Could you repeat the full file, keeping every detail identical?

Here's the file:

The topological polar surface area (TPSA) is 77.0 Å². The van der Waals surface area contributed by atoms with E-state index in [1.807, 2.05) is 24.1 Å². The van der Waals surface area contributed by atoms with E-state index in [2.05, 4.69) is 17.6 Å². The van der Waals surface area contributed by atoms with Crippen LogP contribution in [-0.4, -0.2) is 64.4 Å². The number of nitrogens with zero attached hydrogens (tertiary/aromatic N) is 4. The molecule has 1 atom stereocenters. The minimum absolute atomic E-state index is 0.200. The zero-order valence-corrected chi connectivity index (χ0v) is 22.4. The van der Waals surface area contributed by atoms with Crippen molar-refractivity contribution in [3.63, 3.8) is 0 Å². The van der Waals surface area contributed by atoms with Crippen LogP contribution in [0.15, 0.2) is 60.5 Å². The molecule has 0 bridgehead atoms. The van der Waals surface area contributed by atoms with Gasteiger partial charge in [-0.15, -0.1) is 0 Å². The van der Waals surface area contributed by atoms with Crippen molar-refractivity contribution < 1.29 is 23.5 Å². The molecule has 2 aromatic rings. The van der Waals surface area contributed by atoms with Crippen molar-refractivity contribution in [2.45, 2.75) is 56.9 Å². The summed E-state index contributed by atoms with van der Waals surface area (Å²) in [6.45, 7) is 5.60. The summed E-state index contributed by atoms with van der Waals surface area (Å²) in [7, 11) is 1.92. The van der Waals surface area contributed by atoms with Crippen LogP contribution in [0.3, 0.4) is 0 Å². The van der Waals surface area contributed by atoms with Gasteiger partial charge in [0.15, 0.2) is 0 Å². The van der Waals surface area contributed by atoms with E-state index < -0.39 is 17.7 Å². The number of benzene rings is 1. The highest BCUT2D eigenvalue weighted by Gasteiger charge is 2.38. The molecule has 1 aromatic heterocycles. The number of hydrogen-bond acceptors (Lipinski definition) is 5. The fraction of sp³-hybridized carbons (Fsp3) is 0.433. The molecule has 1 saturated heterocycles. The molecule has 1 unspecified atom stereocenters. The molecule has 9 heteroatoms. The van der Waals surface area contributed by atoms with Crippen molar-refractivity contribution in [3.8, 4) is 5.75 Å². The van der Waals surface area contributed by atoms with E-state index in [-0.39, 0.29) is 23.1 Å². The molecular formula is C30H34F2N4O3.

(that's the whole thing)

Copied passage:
The topological polar surface area (TPSA) is 77.0 Å². The van der Waals surface area contributed by atoms with E-state index in [1.807, 2.05) is 24.1 Å². The van der Waals surface area contributed by atoms with E-state index in [2.05, 4.69) is 17.6 Å². The van der Waals surface area contributed by atoms with Crippen LogP contribution in [-0.4, -0.2) is 64.4 Å². The number of nitrogens with zero attached hydrogens (tertiary/aromatic N) is 4. The molecule has 1 atom stereocenters. The minimum absolute atomic E-state index is 0.200. The zero-order valence-corrected chi connectivity index (χ0v) is 22.4. The van der Waals surface area contributed by atoms with Crippen molar-refractivity contribution in [3.63, 3.8) is 0 Å². The van der Waals surface area contributed by atoms with Crippen LogP contribution in [0.15, 0.2) is 60.5 Å². The molecule has 0 bridgehead atoms. The van der Waals surface area contributed by atoms with Gasteiger partial charge in [-0.15, -0.1) is 0 Å². The van der Waals surface area contributed by atoms with Crippen molar-refractivity contribution < 1.29 is 23.5 Å². The molecule has 2 aromatic rings. The van der Waals surface area contributed by atoms with Crippen molar-refractivity contribution in [2.45, 2.75) is 56.9 Å². The summed E-state index contributed by atoms with van der Waals surface area (Å²) in [6.45, 7) is 5.60. The summed E-state index contributed by atoms with van der Waals surface area (Å²) in [7, 11) is 1.92. The van der Waals surface area contributed by atoms with Crippen LogP contribution in [0.3, 0.4) is 0 Å². The van der Waals surface area contributed by atoms with Gasteiger partial charge in [0.15, 0.2) is 0 Å². The van der Waals surface area contributed by atoms with E-state index < -0.39 is 17.7 Å². The number of benzene rings is 1. The highest BCUT2D eigenvalue weighted by Gasteiger charge is 2.38. The molecule has 1 aromatic heterocycles. The number of hydrogen-bond acceptors (Lipinski definition) is 5. The fraction of sp³-hybridized carbons (Fsp3) is 0.433. The molecule has 1 saturated heterocycles. The molecule has 1 unspecified atom stereocenters. The molecule has 9 heteroatoms. The van der Waals surface area contributed by atoms with Crippen molar-refractivity contribution in [3.8, 4) is 5.75 Å². The van der Waals surface area contributed by atoms with E-state index in [-0.39, 0.29) is 23.1 Å². The molecular formula is C30H34F2N4O3.